Joanna Gragnani is from Richmond, VA and discovered clay her freshman year of high school and became immediately hooked. Throughout college at the University of Virginia she studied art history, but came back to clay when she moved to Seattle, WA and began taking classes again. After returning to Richmond, Joanna rediscovered the Visual Arts Center and started taking clay classes there, as well as interning in the clay studio. This led to becoming a member of the Old Tavern Kiln Collective and building a wood kiln in New Kent, VA. She loves the community aspect of ceramics and finds inspiration in fellow clay artists and her students. Joanna's latest adventure is 43rd Street Studios, a ceramics studio in Richmond. She works out of her studio there, and she focuses on hand-building and creates organic forms that emphasize the process. She teaches hand-building classes at 43rd Street, and she also leads mobile clay classes around Richmond in customers' homes and businesses.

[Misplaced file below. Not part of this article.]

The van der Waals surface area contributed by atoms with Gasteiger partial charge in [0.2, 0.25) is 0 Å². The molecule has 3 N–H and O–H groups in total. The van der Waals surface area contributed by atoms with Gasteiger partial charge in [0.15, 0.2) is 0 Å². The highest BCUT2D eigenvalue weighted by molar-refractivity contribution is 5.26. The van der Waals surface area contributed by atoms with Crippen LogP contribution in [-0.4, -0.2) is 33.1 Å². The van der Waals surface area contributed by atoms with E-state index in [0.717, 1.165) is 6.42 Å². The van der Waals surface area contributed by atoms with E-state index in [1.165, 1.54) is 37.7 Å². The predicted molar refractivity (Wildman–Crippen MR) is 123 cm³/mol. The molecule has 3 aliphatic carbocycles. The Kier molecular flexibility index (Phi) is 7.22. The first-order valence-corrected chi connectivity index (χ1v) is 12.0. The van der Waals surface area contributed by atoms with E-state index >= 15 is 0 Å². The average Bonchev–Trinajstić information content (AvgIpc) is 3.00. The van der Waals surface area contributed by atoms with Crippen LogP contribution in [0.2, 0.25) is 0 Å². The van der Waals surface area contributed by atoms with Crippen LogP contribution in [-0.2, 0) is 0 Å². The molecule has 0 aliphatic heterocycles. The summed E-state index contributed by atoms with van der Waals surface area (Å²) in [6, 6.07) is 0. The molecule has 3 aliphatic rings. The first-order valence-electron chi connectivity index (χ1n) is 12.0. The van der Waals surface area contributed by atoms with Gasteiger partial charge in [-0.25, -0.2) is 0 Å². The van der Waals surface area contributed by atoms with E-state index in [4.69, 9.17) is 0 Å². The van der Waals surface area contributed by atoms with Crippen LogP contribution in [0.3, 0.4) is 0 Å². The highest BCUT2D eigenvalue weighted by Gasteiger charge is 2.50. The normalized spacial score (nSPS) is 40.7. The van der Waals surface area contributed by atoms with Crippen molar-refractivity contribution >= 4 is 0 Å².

When I am making pottery, I imagine organic forms, rising up from the earth.
I have been drawn towards organic ceramic forms since I first started pottery in high school. Always wanting to make my pots asymmetrical, I added wavy handles and pieced together unique shapes. I admire perfectly thrown pots on the wheel, but with my work, you will find funky handmade objects that have uneven curves and imperfect lines. I love the way organic shapes form to your hand when holding them.
I am fascinated by flowers and plants and their relationship with ceramic vessels. When creating certain designs, I often imagine how the pots will look with plants in them.